What are the best alternatives to Notepad?

I would like to get syntax highlighting support for major languages. Other desired properties are:

  1. Simple to use
  2. Light weight
+114  A: 

Notepad++ is very nice and free. It has a lot of highlighters included, but you can download or even create custom highlighters.

I use Notepad++ all the time. Very nice indeed
There are also tons of plug-ins for Notepad++. There is a file compare plug-in that works great, not as nice as BeyondCompare, but works for small compares. There is a document monitor that works like tail. Tons of text formating helpers. I use it every day!
Mike Schall
3rded, it's a very nice program indeed, even without optional plug-ins.
A word of caution: extremely long lines (a meg of text w/o linebreaks) are not drawn correctly. And, loading huge files (a a few hundred meg of text) can crash it (not an error message - actual crash).
my biggest problem with notepad++ is the total fail on regex. Why is it so hard to find a simple text editor that supports true POSIX multiline regex for find and replace?
+5  A: 

This is going to be rather large.

are two good ones. I like the later because it is FAST.

If you're on a Mac, I have to mention TextMate, maybe a reason to switch to a Macintosh, no, seriously. :)

PS: none of the above are free.

Martín Marconcini
+1 for editplus and although it isn't free the trial period never seems to expire
TextWrangler is a perfectly respectable free (as in beer) Mac text editor.
Jared Updike
+107  A: 

My editor of choice is Emacs but it does have the same learning curve as running into a brick wall.

Lifehacker had a good rundown of text editors. Their top choices were:

Dave Webb
I don't think it's quite *brick-wall* tough. When you start Emacs, it shows a link called "Emacs Tutorial", and it's actually really good. Simple? Probably not. Impossible learning curve? Not at all.
Emacs is a ridiculous answer in the context of this question. There are many other editors that better meet the needs stated in the question. Did the 73 up-voters actually read the question or just vote for "my favorite"? Emacs is powerful no-doubt, just not the best for the stated reqs.
If you read the whole answer there are links to a 6 text editors of which Emacs is only one. Perhaps it is that which was being upvoted. I explicitly warned that Emacs wasn't easy to use which is why I linked to all the others too.
Dave Webb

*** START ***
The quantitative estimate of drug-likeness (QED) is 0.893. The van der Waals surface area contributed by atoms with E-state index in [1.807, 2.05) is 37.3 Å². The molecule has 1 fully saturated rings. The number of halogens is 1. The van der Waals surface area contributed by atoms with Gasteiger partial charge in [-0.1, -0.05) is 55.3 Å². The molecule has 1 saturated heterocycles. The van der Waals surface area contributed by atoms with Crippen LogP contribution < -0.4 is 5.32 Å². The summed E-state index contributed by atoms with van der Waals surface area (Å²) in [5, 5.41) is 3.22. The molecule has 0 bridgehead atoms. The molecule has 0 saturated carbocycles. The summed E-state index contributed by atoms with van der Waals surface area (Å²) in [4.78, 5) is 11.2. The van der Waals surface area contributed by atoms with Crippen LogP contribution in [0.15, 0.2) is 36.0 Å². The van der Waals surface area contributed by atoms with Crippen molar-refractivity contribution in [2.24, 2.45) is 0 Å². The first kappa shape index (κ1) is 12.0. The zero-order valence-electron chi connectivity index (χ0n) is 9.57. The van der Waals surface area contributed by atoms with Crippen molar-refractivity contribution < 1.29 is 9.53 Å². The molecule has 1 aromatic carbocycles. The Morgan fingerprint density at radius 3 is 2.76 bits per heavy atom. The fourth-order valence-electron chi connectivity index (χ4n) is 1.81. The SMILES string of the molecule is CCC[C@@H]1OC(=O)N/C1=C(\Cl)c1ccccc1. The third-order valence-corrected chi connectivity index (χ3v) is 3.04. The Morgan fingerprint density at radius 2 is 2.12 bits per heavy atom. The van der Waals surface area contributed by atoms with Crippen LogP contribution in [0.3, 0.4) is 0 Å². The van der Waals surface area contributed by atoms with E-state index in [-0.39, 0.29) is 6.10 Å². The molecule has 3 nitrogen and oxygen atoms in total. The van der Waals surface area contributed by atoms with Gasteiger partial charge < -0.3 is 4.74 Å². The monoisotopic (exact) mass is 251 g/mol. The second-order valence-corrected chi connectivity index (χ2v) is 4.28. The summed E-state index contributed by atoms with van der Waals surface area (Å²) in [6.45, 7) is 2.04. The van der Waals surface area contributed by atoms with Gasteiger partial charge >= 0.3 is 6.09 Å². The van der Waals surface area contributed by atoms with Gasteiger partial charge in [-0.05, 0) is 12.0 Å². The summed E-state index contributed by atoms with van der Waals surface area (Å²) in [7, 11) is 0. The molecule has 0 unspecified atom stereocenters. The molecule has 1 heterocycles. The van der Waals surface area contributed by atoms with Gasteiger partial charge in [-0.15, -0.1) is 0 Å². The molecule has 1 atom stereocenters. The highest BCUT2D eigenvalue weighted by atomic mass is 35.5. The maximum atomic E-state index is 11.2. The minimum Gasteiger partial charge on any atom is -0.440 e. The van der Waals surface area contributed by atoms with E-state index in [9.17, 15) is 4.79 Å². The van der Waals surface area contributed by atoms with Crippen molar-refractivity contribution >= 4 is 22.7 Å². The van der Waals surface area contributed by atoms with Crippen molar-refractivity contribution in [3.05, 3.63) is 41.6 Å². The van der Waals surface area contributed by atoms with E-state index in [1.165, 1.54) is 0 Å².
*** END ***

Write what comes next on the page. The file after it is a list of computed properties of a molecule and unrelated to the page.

+1 for Notepad++ (even though I moved to Emacs since using it)
+1 for TextMate
Mark L
emacs and notepad++ are both very good. np++ is more lightweight and windows-y.
Paul Nathan
Dave, I have nothing against Emacs and you have the right to suggest it. But going from notepad to Emacs is like walking to work as opposed to flying a helicopter. To start with, he might be better off with a bicycle (ie Notepad2, Notepad++, EditPad etc).
+1 for UltaEdit, Textpad and brick wall.
Surely the learning curve for running into a brick wall is rather short and straight ? How often did YOU do that before learning to stop ? I agree that Emacs is the answer to all questions about 'What is the best editor ?' regardless of context, but I learned not to run into brick walls after one experiment lasting approximately 10 seconds. It took at least twice as long to learn all the ins and outs of Emacs.
High Performance Mark
Notepad++, UltraEdit, PSPad, kate, vim matches the requirements. Emacs doesn't. Agree with Ash.
Good luck with running TextMate on Windows!
John Topley
I don't think the hard part is learning to stop running into the wall... I think it's learning how to run into it properly... let that one simmer for a while.
Emacs has syntax highlighting. My Emacs binary is about the same size as a TextMate binary. Emacs has a built-in tutorial which is excellent, and which I used to learn Emacs; I tried TextMate once but it has only a reference manual and I never actually got very far in learning it. I don't see how Emacs is such an outrageous answer to this question. Are you claiming other editors listed here like UltraEdit are simpler or smaller?
+18  A: 

I just use Notepad 2. Simple yet powerful enough and easy to rename it as Notepad.exe to replace the original.

+11  A: 

Here's a very good review of various editors:

+4  A: 

I like the Crimson editor, and also EditPlus. Also, I haven't used it, but have heard good things about Notepad++.

+3  A: 

You also have the ubiquitous Emacs and Vim. The learning curve is a bit steep at the very beginning, but really worth it in my opinion (I mostly stick to Vim).


On Windows, I like TextPad.

On Mac, I like TextWrangler.